In this post we review how to find and choose the best health insurance agent for your business, as well as what types of plans work for different types of businesses relative to size, industry, and the needs of the business and its employees.
You have a lot of options when choosing a group insurance plan and it can be a little overwhelming if you don’t know exactly what you’re looking for or should incorporate into your employer-sponsored benefits. That’s where a good health and insurance agent can come into play. There are two basic types of agents, captive agents, who work exclusively with one insurance carrier, and independent agents that have access to several carriers.
While a captive agent can be helpful in choosing among the plans they have available, their options are limited since they only work with one specific carrier. A broker, on the other hand, can offer a more tailored solution to your coverage and benefits needs since they are not limited to one insurance company. If you need to research health insurance agents in California and see which companies they work with, you can look up licensing information using this resource from the California Department of Insurance.
There are three main aspects to consider when assessing what type of group benefits to incorporate into your employer-sponsored health and retirement plan: the number of employees you have, the type of industry you’re in, and the needs of your business and employees. In the section below, we’ll take a look at teach of these factors and how they play into choosing the right group benefit plan for your company or employee group.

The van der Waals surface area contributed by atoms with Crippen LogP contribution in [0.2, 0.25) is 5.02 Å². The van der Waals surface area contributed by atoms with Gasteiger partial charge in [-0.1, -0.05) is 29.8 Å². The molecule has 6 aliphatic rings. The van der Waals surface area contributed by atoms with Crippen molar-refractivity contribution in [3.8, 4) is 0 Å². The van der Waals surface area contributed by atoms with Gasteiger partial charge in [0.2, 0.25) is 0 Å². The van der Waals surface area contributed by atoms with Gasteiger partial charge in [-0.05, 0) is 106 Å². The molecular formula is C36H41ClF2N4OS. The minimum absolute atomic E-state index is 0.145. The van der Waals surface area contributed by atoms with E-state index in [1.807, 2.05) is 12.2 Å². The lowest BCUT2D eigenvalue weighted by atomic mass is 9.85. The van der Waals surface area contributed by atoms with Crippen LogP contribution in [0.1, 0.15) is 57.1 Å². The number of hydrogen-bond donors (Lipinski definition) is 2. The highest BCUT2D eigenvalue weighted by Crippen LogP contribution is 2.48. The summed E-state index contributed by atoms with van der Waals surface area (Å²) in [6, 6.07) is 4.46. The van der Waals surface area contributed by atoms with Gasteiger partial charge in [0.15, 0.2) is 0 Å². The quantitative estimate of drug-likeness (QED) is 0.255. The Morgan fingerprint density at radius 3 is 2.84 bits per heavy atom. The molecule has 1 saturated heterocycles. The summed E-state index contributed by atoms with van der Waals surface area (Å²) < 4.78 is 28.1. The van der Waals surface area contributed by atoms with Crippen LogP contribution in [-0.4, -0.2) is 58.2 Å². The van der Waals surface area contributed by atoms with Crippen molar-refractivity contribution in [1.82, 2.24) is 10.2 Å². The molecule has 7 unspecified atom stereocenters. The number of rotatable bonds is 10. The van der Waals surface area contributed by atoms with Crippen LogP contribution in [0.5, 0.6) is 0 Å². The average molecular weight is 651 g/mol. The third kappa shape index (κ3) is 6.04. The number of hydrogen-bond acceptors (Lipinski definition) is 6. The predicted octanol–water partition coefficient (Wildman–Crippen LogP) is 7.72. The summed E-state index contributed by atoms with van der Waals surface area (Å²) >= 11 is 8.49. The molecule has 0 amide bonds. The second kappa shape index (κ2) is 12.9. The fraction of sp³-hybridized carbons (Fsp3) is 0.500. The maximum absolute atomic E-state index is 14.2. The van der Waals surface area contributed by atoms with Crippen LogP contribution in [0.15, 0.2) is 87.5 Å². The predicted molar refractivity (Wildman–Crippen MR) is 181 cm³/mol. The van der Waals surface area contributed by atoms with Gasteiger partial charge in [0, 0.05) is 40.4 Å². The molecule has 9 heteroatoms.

Number of Employees – As part of the employer mandate under Obamacare, those businesses with 50 or more full-time equivalent (FTE) employees can face significant financial penalties for not providing a qualified health plan. Any company with more than 50 workers that qualify as full-time equivalent must offer coverage to 95% of those employees or pay the penalty. (This stipulation also includes dependents up to the age of 26.) This PDF from the Internal Revenue Service has more information about who qualifies as a full-time equivalent employee under the Affordable Care Act. If you are a small business with fewer than 50 full-time employees, you are not required to provide health insurance, though there may be tax incentives if you do.
Type of Industry – Your industry also matters to your group healthcare offerings. For example, if you own a local construction company, your employees may have different coverage needs than a local accounting firm. While many of the basic elements may be similar, there are specifics to each industry that are helpful to know about when writing a group health plan. An independent agent with experience in your field is usually the best place to turn if you have concerns about specific aspects of your employer-sponsored benefits.
Business & Employee Needs – In addition to the type of industry you work in, you’ll also want to consider the specific needs of your employees when considering a group health or retirement plan. Things to take into account include the age of your employees, specific perks that may attract quality employees, and a retirement plan that offers several options.
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